Farmers depended on weathervanes to help them predict the weather so they would know when to plant and harvest their crops. In the days before the barometer and more modern methods of weather forecasting were developed, a farmer could make a pretty good guess about the weather if he knew which direction the wind was coming from…an east wind brought rain and inclement weather and a west wind was followed by favorable weather. Not only were weathervanes a useful instrument for the farmer, but they also were often beautiful examples of folk art! In the late 1700’s, the originality, charm, and workmanship of many weathervanes placed them among the best of America’s artistic achievements of the time.
If you have taken a look at the roof of our new Indoor Learning Center, you have seen two stunning examples of handcrafted,all copper weathervanes. Our dairy cow stands atop the new classroom wing, and, one of our Leghorn roosters is captured crowing at the top of the bunkhouse. Both weather- vanes represent New Pond Farm activities and both come from New England Craft Center where they were hand made by Roger and Otto Gust and Jonathan Swanson.
The weathervanes are full bodied (as oppos- ed to silhouette) and contain extraordinary detail. Take a look at the rooster see if you can make out his feathers! You will note our cow has the confirmation of a proper dairy cow, not just a “generic” cow … to make sure the weathervanes looked just right, we took photographs of our animals to New England Craft Center where they were used to create our custom-made weathervanes.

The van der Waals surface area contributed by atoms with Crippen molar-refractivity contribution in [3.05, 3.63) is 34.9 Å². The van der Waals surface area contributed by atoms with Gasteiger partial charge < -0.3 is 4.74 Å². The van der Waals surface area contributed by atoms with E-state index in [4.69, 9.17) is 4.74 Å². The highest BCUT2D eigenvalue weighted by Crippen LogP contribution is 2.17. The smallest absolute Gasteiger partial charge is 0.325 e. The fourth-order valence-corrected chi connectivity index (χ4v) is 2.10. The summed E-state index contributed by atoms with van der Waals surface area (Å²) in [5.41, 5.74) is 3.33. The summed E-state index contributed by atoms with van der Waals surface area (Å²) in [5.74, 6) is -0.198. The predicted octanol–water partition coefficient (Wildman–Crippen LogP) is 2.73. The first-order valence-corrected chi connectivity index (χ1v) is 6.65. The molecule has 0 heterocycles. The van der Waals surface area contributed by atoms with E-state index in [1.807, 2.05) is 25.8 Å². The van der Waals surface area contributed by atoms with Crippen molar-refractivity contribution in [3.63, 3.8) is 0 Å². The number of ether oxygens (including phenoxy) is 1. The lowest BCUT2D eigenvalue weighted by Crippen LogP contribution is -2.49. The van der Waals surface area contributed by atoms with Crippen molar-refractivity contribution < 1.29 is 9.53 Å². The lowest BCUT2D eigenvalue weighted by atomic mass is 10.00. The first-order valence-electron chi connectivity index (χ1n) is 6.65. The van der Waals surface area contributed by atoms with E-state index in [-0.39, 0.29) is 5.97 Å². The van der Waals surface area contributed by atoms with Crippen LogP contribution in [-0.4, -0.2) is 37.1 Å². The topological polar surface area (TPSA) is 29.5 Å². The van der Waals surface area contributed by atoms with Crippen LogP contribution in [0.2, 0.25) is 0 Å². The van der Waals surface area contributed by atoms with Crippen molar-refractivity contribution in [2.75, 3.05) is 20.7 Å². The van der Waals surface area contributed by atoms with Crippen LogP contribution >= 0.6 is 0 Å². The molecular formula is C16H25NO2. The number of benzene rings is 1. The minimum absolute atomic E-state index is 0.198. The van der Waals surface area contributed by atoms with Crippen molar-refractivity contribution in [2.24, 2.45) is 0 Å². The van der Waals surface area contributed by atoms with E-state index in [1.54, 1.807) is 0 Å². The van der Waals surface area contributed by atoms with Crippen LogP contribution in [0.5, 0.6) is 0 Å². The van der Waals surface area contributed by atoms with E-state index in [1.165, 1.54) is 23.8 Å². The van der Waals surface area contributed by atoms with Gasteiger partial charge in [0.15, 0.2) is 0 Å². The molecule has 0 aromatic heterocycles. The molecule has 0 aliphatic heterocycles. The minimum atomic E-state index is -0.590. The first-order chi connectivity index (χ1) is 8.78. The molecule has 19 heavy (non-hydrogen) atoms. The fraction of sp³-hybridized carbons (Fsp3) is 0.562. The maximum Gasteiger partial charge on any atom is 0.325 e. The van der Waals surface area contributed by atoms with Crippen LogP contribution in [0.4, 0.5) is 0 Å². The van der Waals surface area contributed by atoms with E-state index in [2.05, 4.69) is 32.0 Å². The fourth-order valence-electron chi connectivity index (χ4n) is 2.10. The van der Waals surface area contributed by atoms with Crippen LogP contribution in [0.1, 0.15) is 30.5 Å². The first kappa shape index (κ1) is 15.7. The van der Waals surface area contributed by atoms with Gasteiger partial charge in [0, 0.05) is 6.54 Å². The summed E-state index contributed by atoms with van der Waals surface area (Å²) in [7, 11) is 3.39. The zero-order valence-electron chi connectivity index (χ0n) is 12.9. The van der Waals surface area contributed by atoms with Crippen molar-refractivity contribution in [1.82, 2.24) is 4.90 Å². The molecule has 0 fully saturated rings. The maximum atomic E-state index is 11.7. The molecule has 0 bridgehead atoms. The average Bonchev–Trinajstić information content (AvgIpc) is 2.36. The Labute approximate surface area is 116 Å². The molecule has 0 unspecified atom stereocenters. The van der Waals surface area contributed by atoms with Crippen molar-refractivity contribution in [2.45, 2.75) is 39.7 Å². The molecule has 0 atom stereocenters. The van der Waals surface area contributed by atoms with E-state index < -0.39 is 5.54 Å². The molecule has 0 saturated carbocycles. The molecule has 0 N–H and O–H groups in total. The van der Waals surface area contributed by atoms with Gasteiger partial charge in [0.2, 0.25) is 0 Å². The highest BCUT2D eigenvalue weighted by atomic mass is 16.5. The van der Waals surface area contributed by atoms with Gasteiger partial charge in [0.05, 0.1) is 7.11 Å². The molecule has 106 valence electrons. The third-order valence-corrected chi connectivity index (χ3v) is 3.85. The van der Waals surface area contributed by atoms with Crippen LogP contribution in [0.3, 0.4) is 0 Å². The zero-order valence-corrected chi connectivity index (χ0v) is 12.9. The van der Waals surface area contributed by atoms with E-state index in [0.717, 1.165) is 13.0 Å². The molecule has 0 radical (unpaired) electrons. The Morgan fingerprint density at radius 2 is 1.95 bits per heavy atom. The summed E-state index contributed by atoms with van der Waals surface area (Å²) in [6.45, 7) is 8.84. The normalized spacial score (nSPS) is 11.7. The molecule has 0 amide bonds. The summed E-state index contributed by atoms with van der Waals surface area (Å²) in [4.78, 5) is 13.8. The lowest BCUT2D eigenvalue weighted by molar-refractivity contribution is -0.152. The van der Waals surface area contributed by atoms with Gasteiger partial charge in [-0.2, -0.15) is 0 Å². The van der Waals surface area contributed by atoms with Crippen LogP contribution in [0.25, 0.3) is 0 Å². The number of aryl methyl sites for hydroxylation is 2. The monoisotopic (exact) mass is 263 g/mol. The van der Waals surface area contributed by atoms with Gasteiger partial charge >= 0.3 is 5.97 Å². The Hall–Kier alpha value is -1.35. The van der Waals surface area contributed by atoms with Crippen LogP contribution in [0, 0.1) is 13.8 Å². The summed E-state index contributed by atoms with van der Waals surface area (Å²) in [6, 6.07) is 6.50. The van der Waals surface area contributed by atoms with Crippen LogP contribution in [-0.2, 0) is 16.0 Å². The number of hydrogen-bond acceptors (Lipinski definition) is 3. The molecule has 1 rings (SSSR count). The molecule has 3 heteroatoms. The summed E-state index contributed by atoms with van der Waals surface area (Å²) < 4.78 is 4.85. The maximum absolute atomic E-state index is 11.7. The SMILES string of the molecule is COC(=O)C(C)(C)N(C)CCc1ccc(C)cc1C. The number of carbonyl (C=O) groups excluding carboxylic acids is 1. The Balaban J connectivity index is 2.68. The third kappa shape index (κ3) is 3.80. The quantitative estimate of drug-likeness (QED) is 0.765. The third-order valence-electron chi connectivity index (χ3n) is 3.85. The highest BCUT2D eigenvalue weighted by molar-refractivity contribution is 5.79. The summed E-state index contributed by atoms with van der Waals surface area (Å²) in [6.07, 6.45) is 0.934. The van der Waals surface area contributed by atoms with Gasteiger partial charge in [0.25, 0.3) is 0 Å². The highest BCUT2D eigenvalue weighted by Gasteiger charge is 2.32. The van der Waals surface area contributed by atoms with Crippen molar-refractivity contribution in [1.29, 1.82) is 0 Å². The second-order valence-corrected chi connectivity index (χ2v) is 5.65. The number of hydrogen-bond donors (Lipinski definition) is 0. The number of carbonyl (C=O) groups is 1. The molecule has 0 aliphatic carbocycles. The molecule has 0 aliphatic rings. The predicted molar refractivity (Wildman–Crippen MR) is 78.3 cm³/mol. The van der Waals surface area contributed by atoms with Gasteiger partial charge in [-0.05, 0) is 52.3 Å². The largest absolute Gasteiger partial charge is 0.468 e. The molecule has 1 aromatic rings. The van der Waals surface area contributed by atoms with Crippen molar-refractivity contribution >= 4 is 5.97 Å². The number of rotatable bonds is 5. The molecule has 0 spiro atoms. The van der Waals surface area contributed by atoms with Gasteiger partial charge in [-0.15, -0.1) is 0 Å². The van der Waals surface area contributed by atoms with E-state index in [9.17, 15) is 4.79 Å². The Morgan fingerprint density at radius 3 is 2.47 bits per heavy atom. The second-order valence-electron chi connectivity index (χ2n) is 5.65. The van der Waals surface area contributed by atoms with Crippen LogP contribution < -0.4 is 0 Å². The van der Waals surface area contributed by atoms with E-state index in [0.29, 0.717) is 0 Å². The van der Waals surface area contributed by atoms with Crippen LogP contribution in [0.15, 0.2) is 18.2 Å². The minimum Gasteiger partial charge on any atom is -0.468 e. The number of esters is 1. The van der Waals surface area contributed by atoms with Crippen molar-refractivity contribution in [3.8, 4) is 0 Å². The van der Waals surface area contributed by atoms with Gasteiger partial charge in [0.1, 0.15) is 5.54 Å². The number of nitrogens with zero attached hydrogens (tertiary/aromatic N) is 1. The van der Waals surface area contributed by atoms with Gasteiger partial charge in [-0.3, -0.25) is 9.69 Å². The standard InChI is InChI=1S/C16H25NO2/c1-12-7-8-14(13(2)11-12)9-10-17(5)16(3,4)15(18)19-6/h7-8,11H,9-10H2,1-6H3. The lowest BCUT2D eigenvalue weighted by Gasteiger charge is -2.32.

A BRIEF HISTORY OF WEATHERVANES
The earliest record of a weathervane was in Athens, Greece in about the 1st Century BC. A papal edict issued around 1000 AD did much to promote what would later become weathervanes. The edict called for the symbol of a rooster to be installed at the top of every church in Christendom. The rooster was to serve as a reminder of Peter’s three denials of Christ, which Jesus said would occur “before the cock shall crow”. The cock on the steeple was to prod the faithful to come to services so as not to deny Christ as Peter had done!
No one knows exactly when the roosters on the churches were converted to weather- cocks or vanes, but Chaucer makes literary allusions in some of his works suggesting that “cocks were turning with the wind” by the 13th or 14th Centuries in England. Because the roosters were on the tallest structure in every town, it made it possible to
easily see the vane from a long way off on a clear day and it probably wasn’t long before most church steeple roosters became weathervanes.
During the middle ages, as the nobility gained wealth and importance at least equal to the church, weathervanes with heraldic designs began to appear. A nobleman’s coat of arms was carried on a banner and supported by a rod to keep it unfurled. From there, they became vanes suggesting ban- ners, pennants and flags which remained popular in England for centuries and in America, in the 18th and 19th Centuries, were widely used on churches and public buildings.
The oldest weathervanes in our country were made in Europe and imported by the early settlers. The making of less sophisticated weathervanes flourished in early rural America. The farmers needed to know which way the wind was blowing, but they were too far away from the towns to see the weathervanes on the church or other buildings. Therefore, they made their own vanes or had local blacksmiths make them. The farmers and blacksmiths introduced new subjects to the weathervanes including those that were part of their everyday life. After the Revolutionary War, patriotic themes became popular, particularly the eagle, which had been chosen as the symbol of the new nation. As the country spread west, so did weathervanes.
Next time you are at the farm, take a good look at the two weathervanes, atop the Indoor Learning Center. You won’t ever see another one just like them!